Sunday, March 13, 2011

Five Pictures of Orvieto*

I can admit it—I have a fair share of what I like to call “punk-rock-poopy-pants-ness.” By this, I mean I often rebel against things (songs, places, books, movies, foods, shoes) that seem giantly mainstreamily popular. Usually, once I do get around to the thing, or at least 50% of the time, I’m sad about my previous poopy-pants-ness. But hey, as Popeye says, I yam what I yam. Orvieto falls into the “thing” category above, as we’d never visited it in all our trips to central Italy, until a couple weeks ago, even though it’s one of Umbria’s top tourist stops (in the top three with Perugia and Assisi I suppose, with maybe Spoleto a trailing fourth), and its Duomo one of the top two (with the Basilica of St. Francis) un-miss-able spots in Umbria for those interested in art. So, basically, I was kicking myself in the pants by my poopy-pants-ness. However, when pals Jon and Nicole said they were coming to visit we wanted to go somewhere new and so I got over myself and suggested Orvieto. The Orvieto experience starts (if you’re smart) by parking at the bottom of the tufa (or 325-meter-tall volcanic mountain) that Orvieto proper is built on (and which a town of some sort has been on due to its tall and fortuitous position since the Bronze Age) and taking the funicular up the mountain, through the forest, and then into Orvieto’s Rocca. Provided that you don’t head-butt the funicular heading down:
Next to where the funicular stops once you’re up up up the hill (around the corner more-or-less) was our first stop: the Pozzo di San Patrizio (or well of St. Patrick)—a good first stop especially if you’re going towards it when the large student groups are walking away from it. Named after the Irish saint who died in a cave, the well was built for Pope Clement the seventh, who fled Rome (dressed as a grocery store manager—I see him in a Safeway smock) and settled into Orvieto, worried about running out of water in an attack he felt was imminent. The well’s size is a marvel, especially considering the date it was made: 62 meters deep and 12 wide. But the real marvel is the double helix design, created to provide people and their donkeys with a path to walk both up and down without having to worry about meeting anyone going the opposite direction. Throughout the walk down, large, deep windows are cut, allowing natural light to filter to the 248 steps:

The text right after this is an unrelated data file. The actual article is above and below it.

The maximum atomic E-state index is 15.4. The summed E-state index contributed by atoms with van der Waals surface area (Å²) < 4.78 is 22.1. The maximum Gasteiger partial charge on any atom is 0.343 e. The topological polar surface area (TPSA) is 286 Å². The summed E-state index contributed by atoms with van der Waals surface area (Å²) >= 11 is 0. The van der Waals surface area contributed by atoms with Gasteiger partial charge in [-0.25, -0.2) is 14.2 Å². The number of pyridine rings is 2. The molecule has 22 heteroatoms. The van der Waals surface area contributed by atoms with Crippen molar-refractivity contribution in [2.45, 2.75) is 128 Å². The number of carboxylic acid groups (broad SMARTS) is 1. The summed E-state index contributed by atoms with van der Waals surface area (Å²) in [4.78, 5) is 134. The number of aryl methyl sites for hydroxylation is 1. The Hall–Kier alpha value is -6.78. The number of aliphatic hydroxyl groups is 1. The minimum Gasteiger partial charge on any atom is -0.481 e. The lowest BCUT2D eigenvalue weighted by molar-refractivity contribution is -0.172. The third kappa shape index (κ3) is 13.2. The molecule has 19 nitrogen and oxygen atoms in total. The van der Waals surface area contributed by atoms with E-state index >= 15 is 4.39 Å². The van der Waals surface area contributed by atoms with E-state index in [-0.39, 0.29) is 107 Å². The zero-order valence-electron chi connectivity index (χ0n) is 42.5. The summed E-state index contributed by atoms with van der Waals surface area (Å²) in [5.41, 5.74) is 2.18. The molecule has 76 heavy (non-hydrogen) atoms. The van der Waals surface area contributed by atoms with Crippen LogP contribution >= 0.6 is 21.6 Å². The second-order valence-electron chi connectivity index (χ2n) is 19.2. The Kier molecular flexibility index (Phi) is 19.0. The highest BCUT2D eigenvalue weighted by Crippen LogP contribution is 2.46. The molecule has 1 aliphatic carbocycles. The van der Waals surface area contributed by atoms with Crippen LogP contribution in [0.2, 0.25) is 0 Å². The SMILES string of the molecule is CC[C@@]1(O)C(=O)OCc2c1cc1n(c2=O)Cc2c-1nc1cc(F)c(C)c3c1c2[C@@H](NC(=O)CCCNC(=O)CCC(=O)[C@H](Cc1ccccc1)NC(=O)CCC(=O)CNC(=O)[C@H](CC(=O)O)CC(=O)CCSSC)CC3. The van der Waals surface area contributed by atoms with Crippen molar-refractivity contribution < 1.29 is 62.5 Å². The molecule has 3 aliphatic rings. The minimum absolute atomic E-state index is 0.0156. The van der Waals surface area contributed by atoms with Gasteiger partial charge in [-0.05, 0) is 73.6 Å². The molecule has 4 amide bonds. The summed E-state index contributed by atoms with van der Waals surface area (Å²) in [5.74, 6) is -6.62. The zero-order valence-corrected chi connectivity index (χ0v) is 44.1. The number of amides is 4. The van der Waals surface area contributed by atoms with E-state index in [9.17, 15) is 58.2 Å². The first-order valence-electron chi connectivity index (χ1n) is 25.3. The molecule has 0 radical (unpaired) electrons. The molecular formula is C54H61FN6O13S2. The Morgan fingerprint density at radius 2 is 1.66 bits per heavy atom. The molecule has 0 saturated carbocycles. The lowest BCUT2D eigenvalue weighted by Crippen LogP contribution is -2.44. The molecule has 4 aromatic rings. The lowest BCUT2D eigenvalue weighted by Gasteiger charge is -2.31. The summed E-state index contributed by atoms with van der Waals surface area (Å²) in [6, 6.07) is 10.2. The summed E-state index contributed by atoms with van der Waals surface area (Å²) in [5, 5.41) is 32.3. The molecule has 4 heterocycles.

From the well, we wandered to the main event, the Duomo. It was built (well, the more entertaining story is what I’m going to tell--there might be a separate, more political story, but it’s not as much fun) after the same old story: boy becomes priest, priest starts to question his faith, specifically his faith having to do with the host (or, for non-church-oriented folks, the wafer and wine given with communion) being the actual body of Christ every time (through the miracle of transubstantiation), until, during a service, the host starts to bleed, getting on him and his liturgical table linen (or corporale), with each stain of blood assuming the face of Christ. You know, that old story. So, the Duomo in Orvieto was built (after this miracle was okay’d by the pope naturally) to house the corporale relic, starting in 1290 and finishing some 300 years later. The site was originally an Etruscan temple, then the first duomo, and it sits high in the center of town. And it is a masterpiece, almost too difficult to even take in without a few gasps of breath. It’s even hard to photograph (the massive façade, that is), but I suggest going to track down a few wide angle photos (or just getting away from the computer and going to see it), since this one only catches the top half, which is covered with mosaics:
Farther down, the four pillars are covered in intricate carvings, Biblical scenes, saints, stories, and local folks. Some of the carvings are frightening, too, with a ferocious Cain braining Able once again, Adam and Eve cowering as God drives them out of the Garden, and a whole pillar whose bottom details (after passing through Paradise) a chilling and creepy hell and purgatory where people are being pulled by devils:
and look at the detail—amazing: